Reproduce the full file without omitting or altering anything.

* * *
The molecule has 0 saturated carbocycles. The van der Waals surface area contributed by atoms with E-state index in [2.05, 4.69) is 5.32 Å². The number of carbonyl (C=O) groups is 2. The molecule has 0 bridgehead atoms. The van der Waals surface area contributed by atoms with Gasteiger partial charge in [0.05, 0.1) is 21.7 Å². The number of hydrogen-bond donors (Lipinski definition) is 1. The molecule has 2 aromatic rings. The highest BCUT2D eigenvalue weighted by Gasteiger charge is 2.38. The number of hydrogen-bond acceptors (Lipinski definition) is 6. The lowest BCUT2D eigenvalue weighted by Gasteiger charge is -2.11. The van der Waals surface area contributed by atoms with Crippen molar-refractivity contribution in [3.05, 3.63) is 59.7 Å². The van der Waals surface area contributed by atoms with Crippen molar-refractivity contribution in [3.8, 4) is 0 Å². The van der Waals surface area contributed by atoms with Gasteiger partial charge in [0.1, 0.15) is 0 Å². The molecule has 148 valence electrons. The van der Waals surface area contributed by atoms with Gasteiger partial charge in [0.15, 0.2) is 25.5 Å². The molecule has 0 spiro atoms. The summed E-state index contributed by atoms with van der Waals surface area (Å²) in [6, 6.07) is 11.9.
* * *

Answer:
The molecule has 0 saturated carbocycles. The van der Waals surface area contributed by atoms with E-state index in [2.05, 4.69) is 5.32 Å². The number of carbonyl (C=O) groups is 2. The molecule has 0 bridgehead atoms. The van der Waals surface area contributed by atoms with Gasteiger partial charge in [0.05, 0.1) is 21.7 Å². The number of hydrogen-bond donors (Lipinski definition) is 1. The molecule has 2 aromatic rings. The highest BCUT2D eigenvalue weighted by Gasteiger charge is 2.38. The number of hydrogen-bond acceptors (Lipinski definition) is 6. The lowest BCUT2D eigenvalue weighted by Gasteiger charge is -2.11. The van der Waals surface area contributed by atoms with Crippen molar-refractivity contribution in [3.05, 3.63) is 59.7 Å². The van der Waals surface area contributed by atoms with Crippen molar-refractivity contribution in [3.8, 4) is 0 Å². The van der Waals surface area contributed by atoms with Gasteiger partial charge in [0.1, 0.15) is 0 Å². The molecule has 148 valence electrons. The van der Waals surface area contributed by atoms with Gasteiger partial charge in [0.15, 0.2) is 25.5 Å². The molecule has 0 spiro atoms. The summed E-state index contributed by atoms with van der Waals surface area (Å²) in [6, 6.07) is 11.9.